The Command Line

The way we are most likely to interact with computers today is through a touch interface or through a graphical interface in which we use a mouse to point to things and click them.

Before these kinds of interfaces existed, the only way to communicate with the computer was by typing commands with the keyboard.

A single command would be entered as a series of key presses and would be entered when you hit the return key.

An interface like this is called a "command line" interface or CLI. Many tasks that we perform with computers are much easier in a graphical interface, or much easier that way and, likewise, there are still some tasks that are much easier in a CLI.

Every desktop operating system has a CLI of some kind built into it. Indeed, the existence of such an interface is one of the things that sets them apart from mobile and table operating systems which are generally much more "locked down". You see, whilst the command line gives you great power if you know the right commands, it also makes it much easier to "shoot yourself in the foot".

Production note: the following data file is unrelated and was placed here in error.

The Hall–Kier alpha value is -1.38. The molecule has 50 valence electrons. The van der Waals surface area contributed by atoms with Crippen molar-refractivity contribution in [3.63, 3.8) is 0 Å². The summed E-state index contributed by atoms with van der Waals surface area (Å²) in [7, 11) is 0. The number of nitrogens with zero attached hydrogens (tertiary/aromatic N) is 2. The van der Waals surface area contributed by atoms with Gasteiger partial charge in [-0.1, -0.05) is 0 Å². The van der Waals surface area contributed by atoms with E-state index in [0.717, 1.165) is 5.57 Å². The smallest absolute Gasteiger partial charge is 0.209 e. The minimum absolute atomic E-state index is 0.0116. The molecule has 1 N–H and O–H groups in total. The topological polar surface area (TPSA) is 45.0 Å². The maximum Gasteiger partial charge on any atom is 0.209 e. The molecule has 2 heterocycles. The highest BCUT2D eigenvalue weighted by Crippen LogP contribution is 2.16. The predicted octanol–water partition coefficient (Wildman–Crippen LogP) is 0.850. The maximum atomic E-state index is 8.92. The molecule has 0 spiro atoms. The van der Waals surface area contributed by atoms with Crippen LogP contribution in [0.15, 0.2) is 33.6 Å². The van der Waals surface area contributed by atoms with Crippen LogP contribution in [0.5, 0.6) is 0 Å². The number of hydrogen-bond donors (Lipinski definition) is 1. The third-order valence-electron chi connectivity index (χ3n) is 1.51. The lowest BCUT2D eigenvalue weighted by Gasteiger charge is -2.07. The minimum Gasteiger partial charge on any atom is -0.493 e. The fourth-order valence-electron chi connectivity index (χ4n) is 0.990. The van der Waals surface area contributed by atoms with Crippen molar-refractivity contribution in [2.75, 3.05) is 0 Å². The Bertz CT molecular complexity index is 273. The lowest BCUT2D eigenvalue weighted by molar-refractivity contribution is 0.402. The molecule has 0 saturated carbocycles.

For example, there are commands that you can type at the command line that will delete all of your files (wrecking your operating system in the process). The infamous rm -rf / is one such command. Do not type it in.